It was a cold morning, one of the coldest so far, I think.
We knew from the night before what roughly our challenge today would be: to teach people with three different disabilities (blind, deaf, and using only their non-dominate hand) a new skill or technique. We learned the next morning that we would be teaching each of these people two magic tricks, one in the morning with only 30 minutes preparation and the other later in the day, building off what we had learned from the previous teaching experience.
I chose a coin teleportation trick, unwittingly one that required both hands and put the person with only one arm out of the loop. I improvised with teaching that person the intro magic trick, which required no skill and didn’t fool anyone, but it got some laughs so I chalk it up to a successful first try.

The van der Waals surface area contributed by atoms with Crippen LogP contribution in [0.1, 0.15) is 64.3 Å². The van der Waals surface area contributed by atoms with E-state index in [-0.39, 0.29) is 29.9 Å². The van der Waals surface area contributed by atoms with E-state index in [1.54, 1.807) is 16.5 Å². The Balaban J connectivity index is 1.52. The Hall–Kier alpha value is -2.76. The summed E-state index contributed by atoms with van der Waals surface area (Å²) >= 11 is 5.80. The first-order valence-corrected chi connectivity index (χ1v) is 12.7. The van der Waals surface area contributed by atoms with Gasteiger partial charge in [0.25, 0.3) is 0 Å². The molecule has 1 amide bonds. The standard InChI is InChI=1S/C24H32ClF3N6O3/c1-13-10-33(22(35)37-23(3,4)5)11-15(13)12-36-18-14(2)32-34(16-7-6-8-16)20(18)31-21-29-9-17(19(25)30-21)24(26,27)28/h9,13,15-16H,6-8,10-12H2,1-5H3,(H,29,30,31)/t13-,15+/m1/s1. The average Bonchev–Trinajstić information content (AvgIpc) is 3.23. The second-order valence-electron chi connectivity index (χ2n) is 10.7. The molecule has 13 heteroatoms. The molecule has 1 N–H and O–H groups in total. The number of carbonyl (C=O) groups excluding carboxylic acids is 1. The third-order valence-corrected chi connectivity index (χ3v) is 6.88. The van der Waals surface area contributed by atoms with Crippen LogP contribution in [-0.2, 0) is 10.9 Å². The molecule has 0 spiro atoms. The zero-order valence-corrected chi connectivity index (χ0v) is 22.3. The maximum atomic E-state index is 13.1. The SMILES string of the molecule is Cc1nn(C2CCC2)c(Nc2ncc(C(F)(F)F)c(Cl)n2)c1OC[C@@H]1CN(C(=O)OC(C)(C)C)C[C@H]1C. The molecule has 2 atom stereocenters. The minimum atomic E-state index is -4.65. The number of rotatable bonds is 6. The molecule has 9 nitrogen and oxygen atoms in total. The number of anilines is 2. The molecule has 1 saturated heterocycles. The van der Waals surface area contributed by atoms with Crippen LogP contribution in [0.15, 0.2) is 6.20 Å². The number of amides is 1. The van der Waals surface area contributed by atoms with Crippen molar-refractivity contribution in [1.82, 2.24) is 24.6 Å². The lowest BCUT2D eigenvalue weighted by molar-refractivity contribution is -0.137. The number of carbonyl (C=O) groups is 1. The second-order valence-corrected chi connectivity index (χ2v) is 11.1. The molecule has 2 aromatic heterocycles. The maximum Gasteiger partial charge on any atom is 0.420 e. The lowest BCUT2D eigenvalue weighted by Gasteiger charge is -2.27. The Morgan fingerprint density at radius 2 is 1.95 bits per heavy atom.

The others struggled, as well as I did, to keep the whole group interested. It was difficult and time consuming to engage the whole group at once through elaborate spoken directions, hand motions, written words on the white board, and literal hands-on help. I felt a lot of anxiety as a teacher that I was letting the students down, though as a student I felt relaxed throughout the learning experience.
In the end it gave me a lot of empathy for people in teaching positions, this experience has explained to me a lot of what a frazzled teacher must be feeling in moments of student stress and failure.